I’ve been waiting for the perfect excuse to spend $185 a head (plus drinks) on Tetsuya’s 10 course degustation. And here it was… the first birthday of jenius.com.au, which also coincided with my very own birthday!
As the countdown begun, I eagerly read up and drooled over every review online. The week before, I started fantasizing about Tetsuya’s signature dish. How it intrigued me… the texture and taste of what lay beneath the crusty konbu (kelp).
The service at Tetsuya’s really impressed me. From the moment we drove in via the sensored gates, it seems like everyone was notified of our arrival. The valet parking attendent briskly drove Zen’s car away as we were ushered indoors. I suppose it made sense that the seating arrangements and table numbers were set already, seeing that most people would have made bookings at least a few months in advance.
Soon after being seated, a wait staff brought out a basket of freshly baked and still warm sourdough and white Italian bread rolls. The black truffle and parmesan salsa butter was nothing like I had imagined. Its aroma was magnificent. I lathered each mouthful of bread up with a thick spread of the butter. Just for the record, I managed to finish off 2/3 of the pot, along with 2 sourdough rolls. I am in desperate need of a jar of this at home!
black truffle and parmesan salsa butter
Starters was the pea soup with bitter chocolate sorbet. The pea soup was served in a fancy glass… it was robust and full bodied, but the bitter chocolate sorbet didn’t really do it for me.
1st course: pea soup with bitter chocolate sorbet
The next was an extra course (add $18)… four plump oysters were served with Tetsuya’s famous oyster dressing -grapeseed oil, rice vinegar, soy and ginger. They were absolutely divine!
oysters with grapeseed oil, rice vinegar, soy and ginger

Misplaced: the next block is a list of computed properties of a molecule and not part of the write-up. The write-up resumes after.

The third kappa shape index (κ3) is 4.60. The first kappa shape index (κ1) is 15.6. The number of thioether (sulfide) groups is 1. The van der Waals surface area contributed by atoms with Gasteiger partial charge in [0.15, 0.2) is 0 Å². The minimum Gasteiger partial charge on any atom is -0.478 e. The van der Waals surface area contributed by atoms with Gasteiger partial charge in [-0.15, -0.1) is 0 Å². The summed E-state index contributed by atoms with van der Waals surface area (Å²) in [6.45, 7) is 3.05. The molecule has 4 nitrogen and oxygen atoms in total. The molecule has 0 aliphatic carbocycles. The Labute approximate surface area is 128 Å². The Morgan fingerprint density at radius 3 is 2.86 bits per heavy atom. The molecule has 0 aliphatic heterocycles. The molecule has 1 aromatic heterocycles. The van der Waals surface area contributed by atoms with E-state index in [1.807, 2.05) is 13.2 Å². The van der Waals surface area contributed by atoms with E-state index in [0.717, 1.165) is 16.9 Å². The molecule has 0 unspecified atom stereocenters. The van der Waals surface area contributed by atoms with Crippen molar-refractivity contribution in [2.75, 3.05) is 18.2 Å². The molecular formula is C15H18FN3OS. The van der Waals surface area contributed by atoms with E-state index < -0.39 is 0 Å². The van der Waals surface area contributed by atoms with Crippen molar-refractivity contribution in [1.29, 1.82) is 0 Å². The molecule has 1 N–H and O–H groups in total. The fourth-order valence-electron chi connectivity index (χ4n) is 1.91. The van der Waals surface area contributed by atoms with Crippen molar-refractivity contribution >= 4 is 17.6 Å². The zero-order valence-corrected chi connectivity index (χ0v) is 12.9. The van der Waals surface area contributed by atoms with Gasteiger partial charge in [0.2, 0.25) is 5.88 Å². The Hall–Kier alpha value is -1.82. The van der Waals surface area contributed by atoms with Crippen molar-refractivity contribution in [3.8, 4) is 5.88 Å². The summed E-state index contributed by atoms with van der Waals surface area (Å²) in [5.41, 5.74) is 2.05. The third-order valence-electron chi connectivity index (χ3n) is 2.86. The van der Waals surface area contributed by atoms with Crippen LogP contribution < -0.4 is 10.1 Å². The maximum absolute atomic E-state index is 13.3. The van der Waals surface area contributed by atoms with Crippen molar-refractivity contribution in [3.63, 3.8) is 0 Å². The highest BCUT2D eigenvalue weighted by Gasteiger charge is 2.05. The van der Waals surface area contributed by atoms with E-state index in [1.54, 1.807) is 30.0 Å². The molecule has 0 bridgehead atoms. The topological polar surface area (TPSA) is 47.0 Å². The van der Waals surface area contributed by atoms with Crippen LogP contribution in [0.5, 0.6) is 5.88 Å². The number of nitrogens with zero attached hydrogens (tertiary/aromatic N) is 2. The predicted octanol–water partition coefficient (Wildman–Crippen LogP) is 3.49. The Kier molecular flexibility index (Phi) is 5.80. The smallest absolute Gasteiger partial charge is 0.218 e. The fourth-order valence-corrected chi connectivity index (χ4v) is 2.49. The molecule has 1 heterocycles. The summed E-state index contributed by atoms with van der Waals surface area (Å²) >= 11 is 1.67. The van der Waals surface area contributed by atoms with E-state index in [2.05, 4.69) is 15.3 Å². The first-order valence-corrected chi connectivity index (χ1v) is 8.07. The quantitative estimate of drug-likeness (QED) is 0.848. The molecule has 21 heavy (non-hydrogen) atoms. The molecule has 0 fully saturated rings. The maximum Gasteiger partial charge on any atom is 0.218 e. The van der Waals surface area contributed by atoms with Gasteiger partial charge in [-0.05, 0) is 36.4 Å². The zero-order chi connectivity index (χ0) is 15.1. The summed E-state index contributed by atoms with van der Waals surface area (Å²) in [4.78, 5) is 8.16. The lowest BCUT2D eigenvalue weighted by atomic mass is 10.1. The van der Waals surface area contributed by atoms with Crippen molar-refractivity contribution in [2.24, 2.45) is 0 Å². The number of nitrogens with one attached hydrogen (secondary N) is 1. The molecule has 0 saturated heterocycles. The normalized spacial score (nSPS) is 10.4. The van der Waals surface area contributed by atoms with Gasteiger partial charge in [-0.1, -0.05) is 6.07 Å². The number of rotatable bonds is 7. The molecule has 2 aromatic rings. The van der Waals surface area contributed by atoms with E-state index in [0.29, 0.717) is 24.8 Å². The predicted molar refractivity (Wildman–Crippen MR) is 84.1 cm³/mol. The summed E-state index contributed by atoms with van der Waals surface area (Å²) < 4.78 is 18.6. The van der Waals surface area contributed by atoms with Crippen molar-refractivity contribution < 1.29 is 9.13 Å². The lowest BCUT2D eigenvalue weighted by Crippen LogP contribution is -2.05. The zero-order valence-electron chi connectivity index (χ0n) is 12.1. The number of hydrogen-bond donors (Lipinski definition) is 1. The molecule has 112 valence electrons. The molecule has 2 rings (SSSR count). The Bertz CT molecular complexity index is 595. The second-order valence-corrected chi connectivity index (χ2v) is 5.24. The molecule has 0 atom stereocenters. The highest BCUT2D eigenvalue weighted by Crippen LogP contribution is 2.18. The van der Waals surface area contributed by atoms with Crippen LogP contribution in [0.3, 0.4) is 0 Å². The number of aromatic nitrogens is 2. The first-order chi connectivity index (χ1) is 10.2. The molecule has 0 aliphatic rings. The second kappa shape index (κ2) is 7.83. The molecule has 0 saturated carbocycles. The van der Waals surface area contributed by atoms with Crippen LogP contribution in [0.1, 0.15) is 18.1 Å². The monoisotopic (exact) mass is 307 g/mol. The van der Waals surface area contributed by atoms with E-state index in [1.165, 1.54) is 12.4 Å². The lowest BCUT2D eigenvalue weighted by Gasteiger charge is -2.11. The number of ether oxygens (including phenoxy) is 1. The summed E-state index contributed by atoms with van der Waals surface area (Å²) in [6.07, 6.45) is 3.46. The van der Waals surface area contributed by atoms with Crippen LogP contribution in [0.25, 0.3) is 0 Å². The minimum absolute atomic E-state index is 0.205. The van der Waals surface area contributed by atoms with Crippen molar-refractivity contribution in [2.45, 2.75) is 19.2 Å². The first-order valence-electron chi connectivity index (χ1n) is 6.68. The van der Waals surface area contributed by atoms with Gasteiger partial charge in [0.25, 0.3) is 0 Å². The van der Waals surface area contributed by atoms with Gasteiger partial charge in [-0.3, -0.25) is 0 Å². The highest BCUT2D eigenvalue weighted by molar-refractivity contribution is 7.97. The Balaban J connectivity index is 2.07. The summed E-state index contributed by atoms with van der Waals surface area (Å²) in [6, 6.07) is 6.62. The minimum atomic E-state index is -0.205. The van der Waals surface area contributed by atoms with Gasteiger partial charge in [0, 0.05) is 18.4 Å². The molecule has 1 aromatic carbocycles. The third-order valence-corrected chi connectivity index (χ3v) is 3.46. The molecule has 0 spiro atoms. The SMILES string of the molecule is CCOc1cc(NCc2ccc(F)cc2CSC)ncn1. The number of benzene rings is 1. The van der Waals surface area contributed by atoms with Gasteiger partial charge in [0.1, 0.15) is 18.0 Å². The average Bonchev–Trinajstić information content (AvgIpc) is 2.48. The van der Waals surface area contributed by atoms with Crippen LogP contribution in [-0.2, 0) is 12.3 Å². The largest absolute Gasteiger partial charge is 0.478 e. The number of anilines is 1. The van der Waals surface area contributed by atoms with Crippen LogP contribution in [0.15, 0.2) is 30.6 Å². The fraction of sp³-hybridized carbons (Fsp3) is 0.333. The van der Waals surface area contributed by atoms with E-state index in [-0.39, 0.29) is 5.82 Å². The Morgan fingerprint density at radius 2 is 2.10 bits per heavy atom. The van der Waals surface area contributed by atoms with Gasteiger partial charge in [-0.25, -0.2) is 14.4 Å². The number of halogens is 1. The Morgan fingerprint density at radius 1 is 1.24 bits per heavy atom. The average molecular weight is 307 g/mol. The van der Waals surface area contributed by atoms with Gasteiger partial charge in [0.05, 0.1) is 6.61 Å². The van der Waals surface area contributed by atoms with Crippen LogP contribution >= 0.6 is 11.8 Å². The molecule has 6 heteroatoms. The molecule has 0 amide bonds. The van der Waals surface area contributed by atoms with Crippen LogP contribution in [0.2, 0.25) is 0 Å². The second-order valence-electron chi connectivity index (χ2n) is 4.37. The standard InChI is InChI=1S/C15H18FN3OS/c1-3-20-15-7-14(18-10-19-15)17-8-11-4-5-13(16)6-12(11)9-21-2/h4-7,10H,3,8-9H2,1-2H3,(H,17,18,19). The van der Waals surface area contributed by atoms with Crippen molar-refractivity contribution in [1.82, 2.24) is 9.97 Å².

There are specific ways to ensure you make the most of each dish. Take for example, the second course; we were instructed to break open the scallop mousse so that each fork full contained a bit of everything. This dish was so elegant… creamy and scrumptious!
2nd course: smoked ocean trout & avruga caviar
The leek and crab custard was such a delicacy. The custard was silky soft… the savoury essence of the leek and egg simply complimented the flakes of crab.
2nd course: leek and crab custard
The third part of the 2nd course consisted of raw scallops [all-time favourite 🙂 of mine]… which leads me to say that this dish was the highlight of the night! All the contrasting textures and flavours were married together so well. There were these tiny citrus things which exploded with flavour… the cubed and what appeared to be buttered and toasted coutons deliciously highlighted the light and creamy textures of the scallop. I want more!
2nd course: scallop carpaccio with red wine vinaigrette
It must have been at least 2 hours into the night already because I had started to feel the effects of consuming the 2 bread rolls. Nonetheless, the ocean trout was lovely… as I had fantasized. The salty crusted konbu enhanced every tender bit of ocean trout.